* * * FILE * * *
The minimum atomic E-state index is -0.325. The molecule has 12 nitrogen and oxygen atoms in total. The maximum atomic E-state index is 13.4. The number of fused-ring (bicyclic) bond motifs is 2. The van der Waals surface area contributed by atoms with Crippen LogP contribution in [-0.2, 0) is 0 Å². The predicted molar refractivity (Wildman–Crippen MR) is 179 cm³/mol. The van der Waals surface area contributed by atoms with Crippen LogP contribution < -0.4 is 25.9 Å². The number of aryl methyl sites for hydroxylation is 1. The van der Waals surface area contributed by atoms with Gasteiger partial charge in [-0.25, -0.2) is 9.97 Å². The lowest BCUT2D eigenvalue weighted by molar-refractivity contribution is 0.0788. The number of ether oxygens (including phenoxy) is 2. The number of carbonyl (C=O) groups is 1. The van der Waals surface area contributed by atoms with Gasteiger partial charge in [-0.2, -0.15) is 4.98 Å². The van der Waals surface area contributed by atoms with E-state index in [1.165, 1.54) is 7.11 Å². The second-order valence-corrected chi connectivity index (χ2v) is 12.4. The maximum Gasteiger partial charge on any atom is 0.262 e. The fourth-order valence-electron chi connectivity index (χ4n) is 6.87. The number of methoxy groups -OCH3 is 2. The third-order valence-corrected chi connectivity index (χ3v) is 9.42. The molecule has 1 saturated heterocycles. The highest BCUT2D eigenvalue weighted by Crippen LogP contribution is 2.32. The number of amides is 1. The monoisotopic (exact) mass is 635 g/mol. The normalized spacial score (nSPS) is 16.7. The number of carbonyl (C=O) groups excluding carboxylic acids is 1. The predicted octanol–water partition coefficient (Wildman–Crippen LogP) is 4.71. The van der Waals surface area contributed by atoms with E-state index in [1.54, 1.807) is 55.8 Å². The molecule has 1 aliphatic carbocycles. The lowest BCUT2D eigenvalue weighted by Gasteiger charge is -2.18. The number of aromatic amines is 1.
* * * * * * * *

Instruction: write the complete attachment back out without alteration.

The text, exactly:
The minimum atomic E-state index is -0.325. The molecule has 12 nitrogen and oxygen atoms in total. The maximum atomic E-state index is 13.4. The number of fused-ring (bicyclic) bond motifs is 2. The van der Waals surface area contributed by atoms with Crippen LogP contribution in [-0.2, 0) is 0 Å². The predicted molar refractivity (Wildman–Crippen MR) is 179 cm³/mol. The van der Waals surface area contributed by atoms with Crippen LogP contribution < -0.4 is 25.9 Å². The number of aryl methyl sites for hydroxylation is 1. The van der Waals surface area contributed by atoms with Gasteiger partial charge in [-0.25, -0.2) is 9.97 Å². The lowest BCUT2D eigenvalue weighted by molar-refractivity contribution is 0.0788. The number of ether oxygens (including phenoxy) is 2. The number of carbonyl (C=O) groups is 1. The van der Waals surface area contributed by atoms with Gasteiger partial charge in [-0.2, -0.15) is 4.98 Å². The van der Waals surface area contributed by atoms with E-state index in [1.165, 1.54) is 7.11 Å². The second-order valence-corrected chi connectivity index (χ2v) is 12.4. The maximum Gasteiger partial charge on any atom is 0.262 e. The fourth-order valence-electron chi connectivity index (χ4n) is 6.87. The number of methoxy groups -OCH3 is 2. The third-order valence-corrected chi connectivity index (χ3v) is 9.42. The molecule has 1 saturated heterocycles. The highest BCUT2D eigenvalue weighted by Crippen LogP contribution is 2.32. The number of amides is 1. The monoisotopic (exact) mass is 635 g/mol. The normalized spacial score (nSPS) is 16.7. The number of carbonyl (C=O) groups excluding carboxylic acids is 1. The predicted octanol–water partition coefficient (Wildman–Crippen LogP) is 4.71. The van der Waals surface area contributed by atoms with E-state index in [1.54, 1.807) is 55.8 Å². The molecule has 1 aliphatic carbocycles. The lowest BCUT2D eigenvalue weighted by Gasteiger charge is -2.18. The number of aromatic amines is 1.